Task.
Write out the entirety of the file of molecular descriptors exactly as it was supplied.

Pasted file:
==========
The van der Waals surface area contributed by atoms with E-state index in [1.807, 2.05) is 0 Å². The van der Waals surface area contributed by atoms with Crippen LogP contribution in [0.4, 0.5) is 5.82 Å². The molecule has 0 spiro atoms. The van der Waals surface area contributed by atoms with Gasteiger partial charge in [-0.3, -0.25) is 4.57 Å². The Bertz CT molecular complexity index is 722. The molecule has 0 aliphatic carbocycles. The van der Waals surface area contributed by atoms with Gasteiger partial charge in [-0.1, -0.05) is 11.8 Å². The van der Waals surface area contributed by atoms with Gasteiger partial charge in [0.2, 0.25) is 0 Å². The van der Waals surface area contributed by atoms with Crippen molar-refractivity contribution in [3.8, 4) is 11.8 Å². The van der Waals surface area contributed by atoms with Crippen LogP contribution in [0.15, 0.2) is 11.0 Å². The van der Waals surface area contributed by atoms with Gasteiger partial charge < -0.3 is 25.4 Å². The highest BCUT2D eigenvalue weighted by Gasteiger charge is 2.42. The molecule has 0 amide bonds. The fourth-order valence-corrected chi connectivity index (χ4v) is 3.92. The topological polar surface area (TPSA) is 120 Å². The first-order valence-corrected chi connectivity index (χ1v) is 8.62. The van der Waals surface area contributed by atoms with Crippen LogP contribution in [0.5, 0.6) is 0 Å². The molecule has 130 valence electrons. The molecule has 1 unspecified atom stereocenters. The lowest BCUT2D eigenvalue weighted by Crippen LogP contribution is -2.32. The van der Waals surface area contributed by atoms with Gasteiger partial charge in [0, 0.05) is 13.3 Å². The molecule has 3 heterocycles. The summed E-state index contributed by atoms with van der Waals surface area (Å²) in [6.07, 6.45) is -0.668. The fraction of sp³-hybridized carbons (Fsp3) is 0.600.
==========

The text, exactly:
The van der Waals surface area contributed by atoms with E-state index in [1.807, 2.05) is 0 Å². The van der Waals surface area contributed by atoms with Crippen LogP contribution in [0.4, 0.5) is 5.82 Å². The molecule has 0 spiro atoms. The van der Waals surface area contributed by atoms with Gasteiger partial charge in [-0.3, -0.25) is 4.57 Å². The Bertz CT molecular complexity index is 722. The molecule has 0 aliphatic carbocycles. The van der Waals surface area contributed by atoms with Gasteiger partial charge in [-0.1, -0.05) is 11.8 Å². The van der Waals surface area contributed by atoms with Gasteiger partial charge in [0.2, 0.25) is 0 Å². The van der Waals surface area contributed by atoms with Crippen molar-refractivity contribution in [3.8, 4) is 11.8 Å². The van der Waals surface area contributed by atoms with Crippen LogP contribution in [0.15, 0.2) is 11.0 Å². The van der Waals surface area contributed by atoms with Gasteiger partial charge < -0.3 is 25.4 Å². The highest BCUT2D eigenvalue weighted by Gasteiger charge is 2.42. The molecule has 0 amide bonds. The fourth-order valence-corrected chi connectivity index (χ4v) is 3.92. The topological polar surface area (TPSA) is 120 Å². The first-order valence-corrected chi connectivity index (χ1v) is 8.62. The van der Waals surface area contributed by atoms with Crippen LogP contribution in [0.5, 0.6) is 0 Å². The molecule has 130 valence electrons. The molecule has 1 unspecified atom stereocenters. The lowest BCUT2D eigenvalue weighted by Crippen LogP contribution is -2.32. The van der Waals surface area contributed by atoms with Gasteiger partial charge in [0, 0.05) is 13.3 Å². The molecule has 3 heterocycles. The summed E-state index contributed by atoms with van der Waals surface area (Å²) in [6.07, 6.45) is -0.668. The fraction of sp³-hybridized carbons (Fsp3) is 0.600.